Martin Heaney (59) was sentenced to five years in prison today, divided equally between prison and licence, at Craigavon Crown Court (sitting in Belfast), after pleading guilty last November to 28 charges relating to 12 female victims.
The charges included controlling prostitution for gain, voyeurism, human trafficking, acquiring criminal property, and causing or inciting prostitution for gain.
A Slavery and Trafficking Prevention Order (STPO) was also issued and will be in place for seven years.
Senior Public Prosecutor Mairead Lavery from the PPS Serious Crime Unit, who directed the prosecution, said: “Martin Heaney trafficked and exploited a number of young women whom he knew to be vulnerable due to issues including homelessness, addiction and isolation. He did this for his own financial gain, advertising them online for unprotected, high risk sexual activity and trafficking them within Northern Ireland and to the Republic of Ireland.
“Human trafficking specialist prosecutors in the PPS Serious Crime Unit worked closely with officers from the PSNI Modern Slavery Human Trafficking Unit from an early stage in this investigation before engaging with the victims. This enabled us to build a strong case against Heaney for a range of human trafficking, sexual and prostitution related offences. The strength of the evidence, which included victims’ accounts, digital material, and bank and phone records, provided the victims with the confidence to engage with the criminal justice system.
“Human trafficking often occurs across international borders but this case, in which the victims were all originally from Northern Ireland, highlights that it does not always involve perpetrators or victims who have come here from another country. Traffickers know no borders and will target people who are vulnerable for a range of reasons.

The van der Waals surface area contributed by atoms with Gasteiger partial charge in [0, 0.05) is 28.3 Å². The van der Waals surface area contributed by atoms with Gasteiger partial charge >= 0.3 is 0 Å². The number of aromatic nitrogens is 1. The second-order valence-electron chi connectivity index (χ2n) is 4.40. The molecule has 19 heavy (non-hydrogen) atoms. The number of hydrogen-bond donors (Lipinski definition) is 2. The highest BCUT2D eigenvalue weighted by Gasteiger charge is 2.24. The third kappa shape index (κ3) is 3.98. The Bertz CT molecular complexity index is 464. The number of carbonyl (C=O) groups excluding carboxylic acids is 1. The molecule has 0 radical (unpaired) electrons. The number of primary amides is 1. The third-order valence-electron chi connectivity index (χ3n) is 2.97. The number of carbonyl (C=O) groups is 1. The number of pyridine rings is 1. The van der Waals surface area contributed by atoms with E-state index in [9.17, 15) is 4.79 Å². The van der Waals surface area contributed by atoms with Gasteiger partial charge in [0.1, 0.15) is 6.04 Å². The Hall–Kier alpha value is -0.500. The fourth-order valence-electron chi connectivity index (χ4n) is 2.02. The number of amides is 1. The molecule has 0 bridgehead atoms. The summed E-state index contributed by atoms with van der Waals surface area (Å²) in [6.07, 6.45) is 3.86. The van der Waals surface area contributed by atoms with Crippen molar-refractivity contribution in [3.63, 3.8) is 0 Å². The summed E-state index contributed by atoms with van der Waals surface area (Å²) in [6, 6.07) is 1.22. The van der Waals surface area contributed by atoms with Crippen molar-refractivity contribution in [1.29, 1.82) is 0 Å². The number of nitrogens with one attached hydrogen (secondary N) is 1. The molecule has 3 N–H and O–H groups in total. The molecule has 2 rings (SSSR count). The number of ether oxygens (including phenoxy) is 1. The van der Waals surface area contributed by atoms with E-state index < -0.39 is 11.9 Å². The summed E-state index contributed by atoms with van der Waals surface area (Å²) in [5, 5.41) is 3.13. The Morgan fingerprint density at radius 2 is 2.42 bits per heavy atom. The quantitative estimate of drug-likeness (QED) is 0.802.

“In this case, five other individuals received cautions for buying sexual services, which is illegal in Northern Ireland. For most people, selling sexual services is not truly a free choice. Even when they escape their situation, many are left traumatised and with feelings of guilt and shame. Anyone paying for sexual services should know that they are contributing to the exploitation of another human being and, in many cases, the profits of human traffickers.
“The PPS is committed to working with the PSNI and our other partner agencies to provide victims and witnesses of human trafficking and related types of exploitation, which may include sexual exploitation, forced labour and slavery and servitude, with protection and support, enabling them to support a prosecution.
“Our specially trained human trafficking prosecutors understand how daunting it can be for victims of these type of offences to report their experiences to police, and we commend their bravery. I want to appeal to people who think they may be victims to please come forward and seek help from police.”
All cases involving allegations of human trafficking are dealt with in accordance with the PPS Policy for Prosecuting Cases of Modern Slavery and Human Trafficking